DENISE SCOTT: I’ve been at LISC now almost six years. So I work for the Local Initiatives Support Corporation. We are a national organization and I run the New York City program as managing director and vice president of the New York Equity Fund, which basically means that I am responsible for rolling out the strategic initiative of the LISC program in New York, which is mainly centered around housing, partnerships with not-for-profits, although we also work with smaller for-profit organizations. We celebrated our 25th year last year and across that period of time we have been in collaboration in a very strategic and strong partnership with the city of New York, which has spanned four mayors, two Democrats, two Republicans, so it hasn’t changed, we’ve built about 25,000 units of housing for low-income families, mainly using the federal low-income housing tax credit. But 25,000 units, that represents over $2 billion in private investment that we have raised, that has sort of married with probably twice that amount in city capital money.
… We are at a period now where for us we just underwent our strategic planning initiative, and have come to the realization that the next era of what we call community development, but it’s really the development of the city and stabilizing neighborhoods, is not about the blighted neighborhood but about preserving affordability. And it ties very neatly into what Bryan and Rae have talked about, whether you’re talking about housing immigrant populations, or whether you’re talking about issues of the workforce, because one of the big drivers that’s impacting affordability is that incomes have not kept up with inflation, have not kept up with the rising cost of housing, and so you literally have – I think it’s over the last couple of years, housing costs have gone up by about 20%, while incomes have not, really.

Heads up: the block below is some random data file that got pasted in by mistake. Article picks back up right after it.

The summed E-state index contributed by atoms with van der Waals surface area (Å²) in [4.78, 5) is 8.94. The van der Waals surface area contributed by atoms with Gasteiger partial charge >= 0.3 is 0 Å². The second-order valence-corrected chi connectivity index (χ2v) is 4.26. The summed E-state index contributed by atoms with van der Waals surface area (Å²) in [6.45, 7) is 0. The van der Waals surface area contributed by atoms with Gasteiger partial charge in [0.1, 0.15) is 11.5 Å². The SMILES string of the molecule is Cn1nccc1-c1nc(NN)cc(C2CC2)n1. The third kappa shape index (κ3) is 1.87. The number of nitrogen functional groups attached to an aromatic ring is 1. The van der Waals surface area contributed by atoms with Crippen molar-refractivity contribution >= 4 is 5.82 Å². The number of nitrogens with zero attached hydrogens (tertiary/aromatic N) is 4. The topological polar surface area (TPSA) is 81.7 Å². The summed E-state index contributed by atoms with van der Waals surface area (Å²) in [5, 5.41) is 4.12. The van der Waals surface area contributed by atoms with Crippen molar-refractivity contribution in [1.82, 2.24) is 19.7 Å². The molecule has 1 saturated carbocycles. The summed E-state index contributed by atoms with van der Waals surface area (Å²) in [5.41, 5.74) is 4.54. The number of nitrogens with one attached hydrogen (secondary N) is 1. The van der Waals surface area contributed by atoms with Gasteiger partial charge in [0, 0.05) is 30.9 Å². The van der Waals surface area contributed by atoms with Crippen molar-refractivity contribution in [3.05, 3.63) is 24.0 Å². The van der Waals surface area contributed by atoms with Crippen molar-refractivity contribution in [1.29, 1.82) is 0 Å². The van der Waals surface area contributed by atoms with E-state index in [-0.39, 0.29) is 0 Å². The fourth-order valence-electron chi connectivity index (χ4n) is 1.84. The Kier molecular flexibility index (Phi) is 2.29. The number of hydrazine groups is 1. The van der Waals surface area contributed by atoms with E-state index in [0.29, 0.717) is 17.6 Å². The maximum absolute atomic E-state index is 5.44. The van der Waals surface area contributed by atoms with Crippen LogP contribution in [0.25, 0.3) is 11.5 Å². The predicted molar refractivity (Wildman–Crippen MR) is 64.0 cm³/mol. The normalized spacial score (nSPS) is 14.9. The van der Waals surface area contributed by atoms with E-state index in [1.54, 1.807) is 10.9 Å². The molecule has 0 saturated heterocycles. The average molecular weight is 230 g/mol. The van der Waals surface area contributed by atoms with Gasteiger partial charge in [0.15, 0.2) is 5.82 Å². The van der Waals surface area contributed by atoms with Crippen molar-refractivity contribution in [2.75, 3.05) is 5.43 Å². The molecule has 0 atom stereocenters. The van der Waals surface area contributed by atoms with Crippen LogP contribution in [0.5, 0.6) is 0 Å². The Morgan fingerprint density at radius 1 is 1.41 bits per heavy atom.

CITY LIMITS: Real incomes are the same or lower.
DENISE SCOTT: Lower, because of inflation, and so you have a situation where when we’re talking about affordability, another nuance to it is that we’re not just talking about low-income families—today we’re talking about housing the workforce. So we’re talking about kids aging out of foster care, or people who are newcomers to the city and not settled quite yet in the workforce … ranging up to teachers, firefighters, and police. A city that can’t house its workforce has a problem.
And so one big component of all this has really been the fact that over the last twenty years really at the state level the governor, the state, basically has been absent as a partner with the city. At the same time as the city was escalating its investment in housing, the state was declining its investment in housing, and so the net result was that the demand for housing has gone up, the population in the city is exploding, the cost of construction has gone up and the cost of living has gone up at the same time that the state has basically had, if not a decrease, only level funding.
Various programs were funded and the level of funding was set by program, for example, for Housing Trust Fund at $25 million annually. That number has not gone up and in some years it has been under-funded and then the legislature would come in, legislators would restore it, and that’s the only way it would get to that level. So if you translated the $25 million into today’s number, you would need the funding at about $45 million to just keep up with inflation and yet, inflation is not the only consideration. There’s the issue that the demand is higher and the cost is higher and you have to do better than that, so if you haven’t even kept pace with inflation then the virtual impact is that you’ve really decreased funding to housing. It’s in that context that we have a real crisis.
Our goal has been to build housing. We now see that protecting affordability is a big issue. Defining it is one of the first steps, and we can talk a little about that. But we also have to preserve at least the gains that we have made, so preservation is a big part of the agenda. To some degree we are probably losing more units that we are actually gaining…losing them to the issue of rising costs, losing it to buildings or units that are expiring out of government programs. … [We need some] incentives to keep owners in the program for a longer time…back then, these programs were underwritten, regs were set for 20 years, 30 years, and it seemed like a long time. But we’re there today, and so today we’re realizing that it wasn’t long enough because there are many places where people will just end up unable to afford the units that they lived in.